“We have to do something,” Martin thought Friday as she did an Internet search for news about the 17-year-old killed Feb. 26 in Sanford, Fla., by George Zimmerman, a neighborhood watch organizer. “We have to remember the family.”
So, using the power of email and Facebook, Denton organized a rally in Reno on Saturday for people who felt the pain of the Martin family even from 2,800 miles away.
“People lose 17-year-olds all the time through illness, through car accidents — car accidents are the number one cause of death among 17-year-olds — but this family chose a place to live that they thought was safe to raise their family ... so they thought. This family didn’t expect their son to be walking home in the rain and be pursued ... because of the color of his skin.”
The killing has sparks rallies and protests across the country, recognized by the cans of iced tea and bags of Skittles candy that Martin was said to be out buying just before he returned home and was shot. Protestors in Reno and elsewhere also have been seen wearing “hoodie” sweatshirts, which Martin was wearing at the time of his murder and which has sparked discussion over a person’s appearance — both dress and skin color — and the perception of threat.
Zimmerman has not been charged in the Feb. 26 shooting that has ignited racial tensions and raised questions about the Sanford police’s handling of the case, the Associated Press reported Saturday. Martin was black, and Zimmerman’s father is white and his mother is Hispanic.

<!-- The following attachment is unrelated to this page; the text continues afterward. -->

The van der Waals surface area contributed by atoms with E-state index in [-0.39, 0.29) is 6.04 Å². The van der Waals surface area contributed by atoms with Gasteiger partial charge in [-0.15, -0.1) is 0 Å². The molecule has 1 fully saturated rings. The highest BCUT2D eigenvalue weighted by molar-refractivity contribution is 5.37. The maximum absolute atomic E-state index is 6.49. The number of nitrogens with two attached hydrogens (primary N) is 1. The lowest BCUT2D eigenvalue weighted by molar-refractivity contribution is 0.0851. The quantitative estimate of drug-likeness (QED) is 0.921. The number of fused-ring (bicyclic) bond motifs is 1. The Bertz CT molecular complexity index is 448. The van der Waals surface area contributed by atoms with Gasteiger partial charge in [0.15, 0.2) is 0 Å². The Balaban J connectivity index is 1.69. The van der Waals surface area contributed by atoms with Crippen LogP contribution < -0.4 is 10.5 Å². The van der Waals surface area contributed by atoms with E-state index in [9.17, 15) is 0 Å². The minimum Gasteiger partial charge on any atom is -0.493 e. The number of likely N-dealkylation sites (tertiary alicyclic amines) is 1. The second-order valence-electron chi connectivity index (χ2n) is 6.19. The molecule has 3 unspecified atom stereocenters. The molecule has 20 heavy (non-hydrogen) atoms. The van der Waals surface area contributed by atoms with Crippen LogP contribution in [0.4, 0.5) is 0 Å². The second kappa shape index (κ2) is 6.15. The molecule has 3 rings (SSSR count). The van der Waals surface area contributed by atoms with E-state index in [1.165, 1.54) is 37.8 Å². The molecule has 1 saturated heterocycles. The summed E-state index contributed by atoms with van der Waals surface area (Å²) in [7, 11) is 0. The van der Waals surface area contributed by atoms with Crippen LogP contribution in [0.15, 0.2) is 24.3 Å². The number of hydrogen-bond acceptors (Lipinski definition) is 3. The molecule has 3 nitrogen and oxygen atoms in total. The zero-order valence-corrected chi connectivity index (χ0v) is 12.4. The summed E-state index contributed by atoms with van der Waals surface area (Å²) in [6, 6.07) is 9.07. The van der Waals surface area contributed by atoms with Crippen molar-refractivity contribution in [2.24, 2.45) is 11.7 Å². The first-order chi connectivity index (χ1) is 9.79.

“Is George a racist? The answer is no, absolutely not. He’s not a racist,” attorney Craig Sonner said about his client. “The incident that transpired is not racially motivated or a hate crime in any way. It was self-defense.”
Many people disagree.
“I think there is bias and racial profiling going on,” said Lillian Walker, a Reno resident who was at Saturday’s rally with her daughter Lindsey. “People see other people dressed a certain way and they freak out and that needs to stop. This case is a wake-up call to the entire nation to look at this and examine these issues.
“I’m here because I’m a mom, I’m African American, I have a son,” Walker added as she held a bag of Skittles. “He is 20 years old now and he was a student athlete and when I heard about this story it struck me in my heart. That could have been my son. He walked around with stuff like this, he talked on his cell phone, minding his own business.”
The crowd in downtown Reno waving signs and cans of iced tea and candy was diverse — from white to black to Hispanic, young and old, men and women.
“Everybody should be out here,” said Dawn Adams, a 31-year-old former teacher from Reno. “I have taught students who look like Treyvon and just the reality that certain students of mine are more or less not safe in the streets is just horrifying to me. I think we need to do something about our awareness of racial bias.”
Melanie Lopez of Reno spoke to her fellow ralliers on Saturday, saying “driving while black, walking while black, existing while black should not be a crime.”
“The Martin family will probably never find peace in the murder of their son,” Lopez continued, “but I hope they find justice.”
The U.S. Justice Department has opened a civil rights probe into the shooting, and a grand jury is scheduled to meet April 10 to consider evidence in the case, according to the Associated Press.
“A senseless tragedy can happen to anybody but it shouldn’t happen based on somebody’s race,” Denton said.